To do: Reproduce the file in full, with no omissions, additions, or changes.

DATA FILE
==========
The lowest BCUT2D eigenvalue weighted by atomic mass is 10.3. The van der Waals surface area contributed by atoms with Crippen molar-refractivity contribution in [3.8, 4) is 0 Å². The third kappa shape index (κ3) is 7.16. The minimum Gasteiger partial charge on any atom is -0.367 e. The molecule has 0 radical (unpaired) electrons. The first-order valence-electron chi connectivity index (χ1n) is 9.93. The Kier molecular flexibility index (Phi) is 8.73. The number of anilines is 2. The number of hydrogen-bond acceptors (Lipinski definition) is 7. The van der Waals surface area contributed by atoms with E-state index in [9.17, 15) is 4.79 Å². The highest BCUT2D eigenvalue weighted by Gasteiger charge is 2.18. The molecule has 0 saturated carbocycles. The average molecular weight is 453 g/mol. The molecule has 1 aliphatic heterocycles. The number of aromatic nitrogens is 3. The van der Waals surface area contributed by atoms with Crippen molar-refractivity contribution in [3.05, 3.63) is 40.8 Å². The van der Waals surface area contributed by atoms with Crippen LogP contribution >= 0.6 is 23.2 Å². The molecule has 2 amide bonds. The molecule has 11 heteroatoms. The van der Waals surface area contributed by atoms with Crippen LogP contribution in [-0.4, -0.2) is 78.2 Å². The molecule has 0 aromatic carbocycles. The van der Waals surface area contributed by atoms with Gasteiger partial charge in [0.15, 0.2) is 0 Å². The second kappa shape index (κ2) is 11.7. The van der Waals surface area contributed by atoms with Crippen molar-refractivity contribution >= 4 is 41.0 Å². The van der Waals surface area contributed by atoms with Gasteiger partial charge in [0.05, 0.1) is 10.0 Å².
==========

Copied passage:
The lowest BCUT2D eigenvalue weighted by atomic mass is 10.3. The van der Waals surface area contributed by atoms with Crippen molar-refractivity contribution in [3.8, 4) is 0 Å². The third kappa shape index (κ3) is 7.16. The minimum Gasteiger partial charge on any atom is -0.367 e. The molecule has 0 radical (unpaired) electrons. The first-order valence-electron chi connectivity index (χ1n) is 9.93. The Kier molecular flexibility index (Phi) is 8.73. The number of anilines is 2. The number of hydrogen-bond acceptors (Lipinski definition) is 7. The van der Waals surface area contributed by atoms with E-state index in [9.17, 15) is 4.79 Å². The highest BCUT2D eigenvalue weighted by Gasteiger charge is 2.18. The molecule has 0 saturated carbocycles. The average molecular weight is 453 g/mol. The molecule has 1 aliphatic heterocycles. The number of aromatic nitrogens is 3. The van der Waals surface area contributed by atoms with Crippen molar-refractivity contribution in [3.05, 3.63) is 40.8 Å². The van der Waals surface area contributed by atoms with Crippen LogP contribution >= 0.6 is 23.2 Å². The molecule has 2 amide bonds. The molecule has 11 heteroatoms. The van der Waals surface area contributed by atoms with Crippen LogP contribution in [-0.4, -0.2) is 78.2 Å². The molecule has 0 aromatic carbocycles. The van der Waals surface area contributed by atoms with Gasteiger partial charge in [0.15, 0.2) is 0 Å². The second kappa shape index (κ2) is 11.7. The van der Waals surface area contributed by atoms with Crippen molar-refractivity contribution >= 4 is 41.0 Å². The van der Waals surface area contributed by atoms with Gasteiger partial charge in [0.05, 0.1) is 10.0 Å².